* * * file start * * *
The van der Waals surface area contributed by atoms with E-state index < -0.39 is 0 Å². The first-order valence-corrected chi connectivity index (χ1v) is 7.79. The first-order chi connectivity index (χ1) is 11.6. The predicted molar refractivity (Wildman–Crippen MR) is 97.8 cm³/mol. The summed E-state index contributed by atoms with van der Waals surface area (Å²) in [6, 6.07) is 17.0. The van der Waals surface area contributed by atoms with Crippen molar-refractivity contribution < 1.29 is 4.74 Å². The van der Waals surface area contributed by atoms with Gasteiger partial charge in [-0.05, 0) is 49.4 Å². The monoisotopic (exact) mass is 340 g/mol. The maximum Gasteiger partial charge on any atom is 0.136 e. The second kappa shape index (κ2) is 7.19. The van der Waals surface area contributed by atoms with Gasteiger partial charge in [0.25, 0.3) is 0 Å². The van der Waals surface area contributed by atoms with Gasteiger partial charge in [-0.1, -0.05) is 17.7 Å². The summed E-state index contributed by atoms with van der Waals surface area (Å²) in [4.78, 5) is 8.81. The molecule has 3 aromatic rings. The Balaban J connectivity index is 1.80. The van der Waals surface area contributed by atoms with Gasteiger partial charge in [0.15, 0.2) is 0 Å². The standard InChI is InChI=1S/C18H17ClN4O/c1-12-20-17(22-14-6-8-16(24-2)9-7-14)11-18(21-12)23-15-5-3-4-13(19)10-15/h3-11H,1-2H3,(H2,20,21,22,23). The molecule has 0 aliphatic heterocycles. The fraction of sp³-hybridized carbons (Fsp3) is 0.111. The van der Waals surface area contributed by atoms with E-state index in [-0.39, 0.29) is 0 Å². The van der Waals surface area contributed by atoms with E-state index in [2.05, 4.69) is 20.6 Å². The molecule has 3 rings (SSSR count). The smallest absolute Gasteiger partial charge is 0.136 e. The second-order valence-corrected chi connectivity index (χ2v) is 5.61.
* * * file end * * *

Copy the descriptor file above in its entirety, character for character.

The van der Waals surface area contributed by atoms with E-state index < -0.39 is 0 Å². The first-order valence-corrected chi connectivity index (χ1v) is 7.79. The first-order chi connectivity index (χ1) is 11.6. The predicted molar refractivity (Wildman–Crippen MR) is 97.8 cm³/mol. The summed E-state index contributed by atoms with van der Waals surface area (Å²) in [6, 6.07) is 17.0. The van der Waals surface area contributed by atoms with Crippen molar-refractivity contribution < 1.29 is 4.74 Å². The van der Waals surface area contributed by atoms with Gasteiger partial charge in [-0.05, 0) is 49.4 Å². The monoisotopic (exact) mass is 340 g/mol. The maximum Gasteiger partial charge on any atom is 0.136 e. The second kappa shape index (κ2) is 7.19. The van der Waals surface area contributed by atoms with Gasteiger partial charge in [0.25, 0.3) is 0 Å². The van der Waals surface area contributed by atoms with Gasteiger partial charge in [-0.1, -0.05) is 17.7 Å². The summed E-state index contributed by atoms with van der Waals surface area (Å²) in [4.78, 5) is 8.81. The molecule has 3 aromatic rings. The Balaban J connectivity index is 1.80. The van der Waals surface area contributed by atoms with Gasteiger partial charge in [0.15, 0.2) is 0 Å². The standard InChI is InChI=1S/C18H17ClN4O/c1-12-20-17(22-14-6-8-16(24-2)9-7-14)11-18(21-12)23-15-5-3-4-13(19)10-15/h3-11H,1-2H3,(H2,20,21,22,23). The molecule has 0 aliphatic heterocycles. The fraction of sp³-hybridized carbons (Fsp3) is 0.111. The van der Waals surface area contributed by atoms with E-state index in [-0.39, 0.29) is 0 Å². The van der Waals surface area contributed by atoms with E-state index in [2.05, 4.69) is 20.6 Å². The molecule has 3 rings (SSSR count). The smallest absolute Gasteiger partial charge is 0.136 e. The second-order valence-corrected chi connectivity index (χ2v) is 5.61.